Last week I saw a blog post by Daniel O’Brien at Cracked.com– 5 Videos That will Brighten Your Day— and the first video, along with his commentary, made some things clear to me that had not been so clear over the past year.
Surely many of us have moments when we feel like the guy who saw a flash mob starting and (in the words of O’Brien) must have thought “oh, life is a musical now?” Eleanor and I are always waiting for that moment when life is going to become a musical, except I believe that when it comes, I’m going to be able to dance the way I imagine it in my head, rather than the way my body usually responds when I get excited and try to join in.
I’ll give you another example. One time at a fancy holiday gathering at the house of Ron’s boss, I was sitting down at a table as someone mentioned the movie Elf. “Oh, I love that movie!” I said, loudly and enthusiastically, just at the moment I sat down far enough to see the face of a high muckety-muck who had been about to say how hokey it is.
Particularly during the holiday season, we expect happiness. As we get older, we think of people who are gone. I am still missing my friend who “unfriended” me, especially as the others in the group where she used to create great conversations have gotten too busy for talking as often. She was never too busy to talk to me, I thought–except she was, and I drove it to the point where it had to be all or nothing. I see that; I was like the guy trying to join in a choreographed dance without knowing the moves because he thought the world had turned suddenly magical.
But that doesn’t mean I think I can bring the friendship back from the dead or that I’m going to be less ardent about anything in the future. What I’m realizing is that the degree of fervor (devotion, exhilaration, impetuosity, joyfulness, passion, relish, spirit, vehemence, zeal) that I put into relationships can make them briefer. Ron says I have the most exacting standards for friendship of anyone he knows; certainly I have the worst teeth, as in this poem by S.E. Smith:
Briefly, it is possible. The rain shines down,
the bucket is ready. It makes a nice click,
the last snap on the jacket. It doesn’t have
to be a particular kind of jacket. But it has
to be November, and you must be at the zoo.
I’m just telling you what I’ve heard from others,
others who seem to know. I know a little
about teeth and what happens to them
around a surfeit of candies, but that’s
about it. It can be any kind of candy, as long
as there’s a lot of it. And this is what happens:
light lurches around the lawn like a maiden wasted
by too much pastoral goodness, heavy is her harp
which she has lugged along for company.
But such music, such ungainly sweetness!
Muchness becomes moreness, at which point
her friends show up, a gang of bilious shepherds
who toss her among themselves when they get mean.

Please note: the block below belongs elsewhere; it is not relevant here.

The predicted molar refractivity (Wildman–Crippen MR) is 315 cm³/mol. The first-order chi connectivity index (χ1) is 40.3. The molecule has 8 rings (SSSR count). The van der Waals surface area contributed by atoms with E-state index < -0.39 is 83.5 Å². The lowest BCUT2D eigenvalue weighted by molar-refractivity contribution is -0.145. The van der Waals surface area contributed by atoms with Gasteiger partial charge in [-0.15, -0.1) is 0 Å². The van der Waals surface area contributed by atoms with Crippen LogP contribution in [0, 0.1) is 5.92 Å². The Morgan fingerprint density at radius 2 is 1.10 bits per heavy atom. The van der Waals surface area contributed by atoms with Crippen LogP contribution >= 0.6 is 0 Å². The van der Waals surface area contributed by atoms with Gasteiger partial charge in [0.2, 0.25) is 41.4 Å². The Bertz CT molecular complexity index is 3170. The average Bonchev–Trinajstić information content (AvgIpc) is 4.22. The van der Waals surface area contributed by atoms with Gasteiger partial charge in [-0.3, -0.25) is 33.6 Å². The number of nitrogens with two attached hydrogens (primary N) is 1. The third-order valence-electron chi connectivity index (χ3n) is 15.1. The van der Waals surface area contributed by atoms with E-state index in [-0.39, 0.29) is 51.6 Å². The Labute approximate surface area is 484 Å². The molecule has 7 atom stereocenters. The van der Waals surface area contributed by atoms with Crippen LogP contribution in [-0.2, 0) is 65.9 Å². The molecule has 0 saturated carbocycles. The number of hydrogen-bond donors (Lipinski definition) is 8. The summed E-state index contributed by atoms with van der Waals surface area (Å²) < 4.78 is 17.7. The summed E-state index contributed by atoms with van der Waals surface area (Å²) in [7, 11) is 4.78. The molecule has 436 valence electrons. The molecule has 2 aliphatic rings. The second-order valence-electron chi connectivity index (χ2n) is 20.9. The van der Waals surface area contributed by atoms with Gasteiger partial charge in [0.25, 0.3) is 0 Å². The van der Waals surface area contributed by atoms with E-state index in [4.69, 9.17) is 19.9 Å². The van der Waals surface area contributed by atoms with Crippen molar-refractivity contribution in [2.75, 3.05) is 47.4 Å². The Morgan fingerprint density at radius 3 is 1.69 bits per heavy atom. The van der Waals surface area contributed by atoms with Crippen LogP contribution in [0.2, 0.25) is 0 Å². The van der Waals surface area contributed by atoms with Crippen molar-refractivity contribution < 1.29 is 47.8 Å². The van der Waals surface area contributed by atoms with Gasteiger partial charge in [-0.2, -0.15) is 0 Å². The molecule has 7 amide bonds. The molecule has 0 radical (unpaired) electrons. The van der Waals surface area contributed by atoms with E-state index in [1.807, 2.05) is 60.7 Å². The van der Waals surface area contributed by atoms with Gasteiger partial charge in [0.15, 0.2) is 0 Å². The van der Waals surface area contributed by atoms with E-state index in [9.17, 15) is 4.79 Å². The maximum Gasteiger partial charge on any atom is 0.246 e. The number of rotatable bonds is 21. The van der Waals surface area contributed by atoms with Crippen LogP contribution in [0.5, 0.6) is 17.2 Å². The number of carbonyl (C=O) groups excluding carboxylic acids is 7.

It becomes clear that you must wait until they fall asleep
before attempting to make your exit, and by this point
your teeth have already begun to leave you,
so impatient are they.
This holiday season I’m going to try to be a little less impatient, a little less full of sweets and a little less loud about my expectations. Maybe I’ll try to look harder for the quieter kinds of happiness. Because at the point where my friends show up, I want them to be able to stay for a little longer than they can when I’m in the kind of frenzy that the character of Harris, in the movie LA Story, describes: “when I’m around you, I find myself showing off, which is the idiot’s version of being interesting.”
Still less do I want to end up like Pearl Tull in Dinner At the Homesick Restaurant. I’ve always felt like her daughter Jenny before, trying to lose my intensity, trying to learn “how to make it through life on a slant,” but lately I think the greater danger is that I’m getting like the mother, who thinks
“so much of herself had been invested in those children, who could believe how briefly they’d been with her?
When she thought of them in their various stages–first clinging to her, then separating and drifting off–she thought of the hall lamp she used to leave on so they wouldn’t be scared in the dark. Then later she’d left just the bathroom light on, further down the hall of whatever house they’d been living in; and later still just the downstairs light if one of them was out for the evening. Their growing up amounted, therefore, to a gradual dimming of the light at her bedroom door, as if they took some radiance with them as they moved away from her. She should have planned for it better, she sometimes thought.”
Planning to let go of things doesn’t mean I’ll be able to call, text, or comment less, but I’ll try to say less and leave others room to say more.
It doesn’t mean that our holiday games of telephone pictionary and charades will be less intense and hilarious–that’s one place I can let myself go, and that makes me happy.
What is a small thing you do this time of year that makes you happy?